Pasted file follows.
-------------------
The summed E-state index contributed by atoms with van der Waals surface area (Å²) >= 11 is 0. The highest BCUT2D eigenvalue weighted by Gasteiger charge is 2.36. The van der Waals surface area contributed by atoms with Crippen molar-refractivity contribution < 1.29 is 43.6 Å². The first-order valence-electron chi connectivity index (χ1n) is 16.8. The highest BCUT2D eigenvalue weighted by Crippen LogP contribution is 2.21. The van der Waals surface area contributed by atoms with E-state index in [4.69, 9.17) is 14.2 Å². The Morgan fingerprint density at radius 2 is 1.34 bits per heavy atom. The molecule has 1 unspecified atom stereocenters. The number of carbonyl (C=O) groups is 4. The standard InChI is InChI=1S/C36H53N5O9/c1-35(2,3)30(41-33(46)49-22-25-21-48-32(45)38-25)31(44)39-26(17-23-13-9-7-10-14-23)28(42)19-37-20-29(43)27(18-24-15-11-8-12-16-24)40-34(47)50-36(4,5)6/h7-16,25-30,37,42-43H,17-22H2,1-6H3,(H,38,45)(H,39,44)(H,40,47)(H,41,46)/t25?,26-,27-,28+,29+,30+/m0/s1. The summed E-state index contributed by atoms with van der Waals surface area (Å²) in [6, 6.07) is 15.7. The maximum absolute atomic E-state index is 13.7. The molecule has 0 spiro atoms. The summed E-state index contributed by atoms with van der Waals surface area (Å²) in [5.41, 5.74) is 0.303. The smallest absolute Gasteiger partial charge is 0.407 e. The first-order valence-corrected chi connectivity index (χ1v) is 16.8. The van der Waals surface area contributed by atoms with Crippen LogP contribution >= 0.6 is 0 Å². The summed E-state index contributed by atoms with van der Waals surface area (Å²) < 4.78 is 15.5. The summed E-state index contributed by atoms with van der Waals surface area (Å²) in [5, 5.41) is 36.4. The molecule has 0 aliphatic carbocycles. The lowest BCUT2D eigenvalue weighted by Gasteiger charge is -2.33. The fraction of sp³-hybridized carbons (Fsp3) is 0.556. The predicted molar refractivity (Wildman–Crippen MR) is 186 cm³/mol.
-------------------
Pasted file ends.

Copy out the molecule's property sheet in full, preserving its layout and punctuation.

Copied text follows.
The summed E-state index contributed by atoms with van der Waals surface area (Å²) >= 11 is 0. The highest BCUT2D eigenvalue weighted by Gasteiger charge is 2.36. The van der Waals surface area contributed by atoms with Crippen molar-refractivity contribution < 1.29 is 43.6 Å². The first-order valence-electron chi connectivity index (χ1n) is 16.8. The highest BCUT2D eigenvalue weighted by Crippen LogP contribution is 2.21. The van der Waals surface area contributed by atoms with E-state index in [4.69, 9.17) is 14.2 Å². The Morgan fingerprint density at radius 2 is 1.34 bits per heavy atom. The molecule has 1 unspecified atom stereocenters. The number of carbonyl (C=O) groups is 4. The standard InChI is InChI=1S/C36H53N5O9/c1-35(2,3)30(41-33(46)49-22-25-21-48-32(45)38-25)31(44)39-26(17-23-13-9-7-10-14-23)28(42)19-37-20-29(43)27(18-24-15-11-8-12-16-24)40-34(47)50-36(4,5)6/h7-16,25-30,37,42-43H,17-22H2,1-6H3,(H,38,45)(H,39,44)(H,40,47)(H,41,46)/t25?,26-,27-,28+,29+,30+/m0/s1. The summed E-state index contributed by atoms with van der Waals surface area (Å²) in [6, 6.07) is 15.7. The maximum absolute atomic E-state index is 13.7. The molecule has 0 spiro atoms. The summed E-state index contributed by atoms with van der Waals surface area (Å²) in [5.41, 5.74) is 0.303. The smallest absolute Gasteiger partial charge is 0.407 e. The first-order valence-corrected chi connectivity index (χ1v) is 16.8. The van der Waals surface area contributed by atoms with Crippen LogP contribution >= 0.6 is 0 Å². The summed E-state index contributed by atoms with van der Waals surface area (Å²) < 4.78 is 15.5. The summed E-state index contributed by atoms with van der Waals surface area (Å²) in [5, 5.41) is 36.4. The molecule has 0 aliphatic carbocycles. The lowest BCUT2D eigenvalue weighted by Gasteiger charge is -2.33. The fraction of sp³-hybridized carbons (Fsp3) is 0.556. The predicted molar refractivity (Wildman–Crippen MR) is 186 cm³/mol.